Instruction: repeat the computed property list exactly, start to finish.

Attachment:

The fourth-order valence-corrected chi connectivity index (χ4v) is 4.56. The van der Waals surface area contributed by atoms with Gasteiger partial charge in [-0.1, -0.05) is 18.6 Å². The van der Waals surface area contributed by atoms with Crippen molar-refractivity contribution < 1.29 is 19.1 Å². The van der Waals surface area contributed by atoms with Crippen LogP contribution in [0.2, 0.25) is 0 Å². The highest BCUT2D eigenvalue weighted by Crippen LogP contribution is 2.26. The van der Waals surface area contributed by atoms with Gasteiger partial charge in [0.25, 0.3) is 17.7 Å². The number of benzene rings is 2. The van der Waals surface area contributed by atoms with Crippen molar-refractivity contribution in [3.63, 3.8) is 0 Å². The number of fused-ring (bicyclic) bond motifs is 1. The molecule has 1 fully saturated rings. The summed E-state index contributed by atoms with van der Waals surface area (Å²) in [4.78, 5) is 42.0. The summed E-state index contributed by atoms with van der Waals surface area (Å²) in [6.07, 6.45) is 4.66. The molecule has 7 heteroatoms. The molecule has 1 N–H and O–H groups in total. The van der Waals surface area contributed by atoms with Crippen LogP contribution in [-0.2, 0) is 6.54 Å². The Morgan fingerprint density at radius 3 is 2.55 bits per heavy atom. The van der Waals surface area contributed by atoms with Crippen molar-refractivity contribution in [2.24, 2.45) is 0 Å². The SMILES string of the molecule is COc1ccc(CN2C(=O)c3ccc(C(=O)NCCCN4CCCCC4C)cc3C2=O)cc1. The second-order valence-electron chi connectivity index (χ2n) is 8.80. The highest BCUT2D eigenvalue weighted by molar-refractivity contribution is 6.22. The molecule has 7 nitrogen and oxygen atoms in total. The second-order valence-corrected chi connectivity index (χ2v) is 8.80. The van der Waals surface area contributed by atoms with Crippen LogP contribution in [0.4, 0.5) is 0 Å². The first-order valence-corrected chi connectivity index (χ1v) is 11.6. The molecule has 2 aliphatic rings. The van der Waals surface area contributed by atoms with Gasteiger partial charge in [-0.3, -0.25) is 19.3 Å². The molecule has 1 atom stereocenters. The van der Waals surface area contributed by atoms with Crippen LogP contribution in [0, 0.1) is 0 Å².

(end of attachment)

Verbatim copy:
The fourth-order valence-corrected chi connectivity index (χ4v) is 4.56. The van der Waals surface area contributed by atoms with Gasteiger partial charge in [-0.1, -0.05) is 18.6 Å². The van der Waals surface area contributed by atoms with Crippen molar-refractivity contribution < 1.29 is 19.1 Å². The van der Waals surface area contributed by atoms with Crippen LogP contribution in [0.2, 0.25) is 0 Å². The highest BCUT2D eigenvalue weighted by Crippen LogP contribution is 2.26. The van der Waals surface area contributed by atoms with Gasteiger partial charge in [0.25, 0.3) is 17.7 Å². The number of benzene rings is 2. The van der Waals surface area contributed by atoms with Crippen molar-refractivity contribution in [3.63, 3.8) is 0 Å². The number of fused-ring (bicyclic) bond motifs is 1. The molecule has 1 fully saturated rings. The summed E-state index contributed by atoms with van der Waals surface area (Å²) in [4.78, 5) is 42.0. The summed E-state index contributed by atoms with van der Waals surface area (Å²) in [6.07, 6.45) is 4.66. The molecule has 7 heteroatoms. The molecule has 1 N–H and O–H groups in total. The van der Waals surface area contributed by atoms with Crippen LogP contribution in [-0.2, 0) is 6.54 Å². The Morgan fingerprint density at radius 3 is 2.55 bits per heavy atom. The van der Waals surface area contributed by atoms with Crippen molar-refractivity contribution in [2.24, 2.45) is 0 Å². The SMILES string of the molecule is COc1ccc(CN2C(=O)c3ccc(C(=O)NCCCN4CCCCC4C)cc3C2=O)cc1. The second-order valence-electron chi connectivity index (χ2n) is 8.80. The highest BCUT2D eigenvalue weighted by molar-refractivity contribution is 6.22. The molecule has 7 nitrogen and oxygen atoms in total. The second-order valence-corrected chi connectivity index (χ2v) is 8.80. The van der Waals surface area contributed by atoms with Crippen LogP contribution in [0.4, 0.5) is 0 Å². The first-order valence-corrected chi connectivity index (χ1v) is 11.6. The molecule has 2 aliphatic rings. The van der Waals surface area contributed by atoms with Gasteiger partial charge in [-0.3, -0.25) is 19.3 Å². The molecule has 1 atom stereocenters. The van der Waals surface area contributed by atoms with Crippen LogP contribution in [0, 0.1) is 0 Å².